Cytological Analyses by Advanced Electron Microscopy

  • Takako M. Ichinose
  • Atsuko H. IwaneEmail author


Recently several microscopy techniques have revealed the dynamics and structure of intracellular material such as organelles and supramolecular proteins for a better understanding of the fundamental properties of a cell. Electron microscopy provides information on extremely small biological specimens, providing images of several target molecules and organelles, including mitochondria and plastids, and their surrounding intracellular environments. Technical development using several advanced electron microscopes has been advanced to obtain 3D structural modeling. Among them, cryo-TEM and tomography techniques are useful for visualization of fine structures, but the observation area is limited. Conversely, “FIB-SEM” theoretically is not affected by the thickness of the sample, and FIB-SEM and reconstruction are effective for 3D structural modeling of C. merolae cells (2–5 microns) during cell division at the whole cell level. Another technique, UHVEM tomography, visualizes a detailed 3D structure of the light-harvesting complex on the surface of the thylakoid membrane in the plastid and the micro-compartments (cristae) in mitochondria. Furthermore, fine whole cell 3D structural model using cryo-STEM tomography, which is obtained under physical fixation and without staining, instead of chemical fixation, is compared with the models of FIB-SEM and 3D reconstruction.


FIB-SEM SBF-SEM EM-tomography EM (electron microscopy) Block-face imaging Cryo-TEM Cryo-TEM tomography Cyanidioschyzon merolae Physical fixation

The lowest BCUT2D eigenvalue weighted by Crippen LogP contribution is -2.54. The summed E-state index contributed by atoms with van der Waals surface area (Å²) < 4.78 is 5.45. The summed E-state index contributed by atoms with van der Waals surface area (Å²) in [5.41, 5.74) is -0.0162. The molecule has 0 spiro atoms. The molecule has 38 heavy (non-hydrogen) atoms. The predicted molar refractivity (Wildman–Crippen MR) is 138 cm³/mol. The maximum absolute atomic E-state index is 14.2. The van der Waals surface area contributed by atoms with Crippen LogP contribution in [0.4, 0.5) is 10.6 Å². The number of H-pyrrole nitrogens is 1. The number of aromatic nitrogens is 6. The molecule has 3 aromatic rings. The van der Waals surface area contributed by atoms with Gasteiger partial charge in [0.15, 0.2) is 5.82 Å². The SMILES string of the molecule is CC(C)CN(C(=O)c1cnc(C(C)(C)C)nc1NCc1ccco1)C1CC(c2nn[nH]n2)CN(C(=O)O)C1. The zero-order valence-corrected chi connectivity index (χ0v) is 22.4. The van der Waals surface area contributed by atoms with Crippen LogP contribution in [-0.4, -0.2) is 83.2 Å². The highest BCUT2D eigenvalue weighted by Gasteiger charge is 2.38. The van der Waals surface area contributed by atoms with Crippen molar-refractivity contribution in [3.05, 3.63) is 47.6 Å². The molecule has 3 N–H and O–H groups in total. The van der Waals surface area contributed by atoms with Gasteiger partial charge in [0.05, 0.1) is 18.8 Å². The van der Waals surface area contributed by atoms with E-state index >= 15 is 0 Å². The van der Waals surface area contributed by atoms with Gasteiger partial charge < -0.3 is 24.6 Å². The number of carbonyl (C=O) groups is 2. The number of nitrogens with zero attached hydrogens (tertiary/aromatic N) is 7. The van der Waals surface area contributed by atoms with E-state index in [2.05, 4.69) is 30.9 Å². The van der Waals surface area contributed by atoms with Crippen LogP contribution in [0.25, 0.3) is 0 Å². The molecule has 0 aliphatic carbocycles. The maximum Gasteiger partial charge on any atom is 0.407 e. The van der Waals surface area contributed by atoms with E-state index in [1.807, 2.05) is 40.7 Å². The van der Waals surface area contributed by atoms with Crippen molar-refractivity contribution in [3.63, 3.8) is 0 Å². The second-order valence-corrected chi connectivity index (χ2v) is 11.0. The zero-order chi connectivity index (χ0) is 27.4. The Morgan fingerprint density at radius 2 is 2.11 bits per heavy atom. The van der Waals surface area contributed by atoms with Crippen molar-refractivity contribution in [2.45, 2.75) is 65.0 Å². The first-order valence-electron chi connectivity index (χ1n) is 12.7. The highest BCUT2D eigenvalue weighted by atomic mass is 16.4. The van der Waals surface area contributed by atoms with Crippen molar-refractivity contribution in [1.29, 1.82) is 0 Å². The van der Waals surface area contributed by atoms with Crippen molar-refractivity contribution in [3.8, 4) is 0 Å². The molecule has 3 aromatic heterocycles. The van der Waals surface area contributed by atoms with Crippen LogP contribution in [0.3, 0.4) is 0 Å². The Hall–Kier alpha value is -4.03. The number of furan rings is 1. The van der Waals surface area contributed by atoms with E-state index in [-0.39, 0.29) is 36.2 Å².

Automated tape-collecting ultramicrotome


Backscattered electron


Complementary metal oxide semiconductor


Electron microscopy


Focused ion beam SEM


High-angle annular dark field


High-pressure freezing


Light microscopy


Serial block-face scanning electron microscopy


Serial block-face SEM


Scanning electron microscopy


Scanning transmission electron microscopy


Transmission electron microscopy


Ultra-high-voltage electron microscopy



We thank K. Ohta, Ph.D. (Kurume University) and T. Nishida, Ph.D. (Osaka University) for FIB-SEM operation/discussion and UHVEM operation, respectively.


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Copyright information

© Springer Nature Singapore Pte Ltd. 2017

Authors and Affiliations

  1. 1.Cell Field Structure, Quantitative Biology CenterRikenHigashi-HiroshimaJapan
  2. 2.Special Research Promotion Group, Graduate School of Frontier BiosciencesOsaka UniversitySuitaJapan

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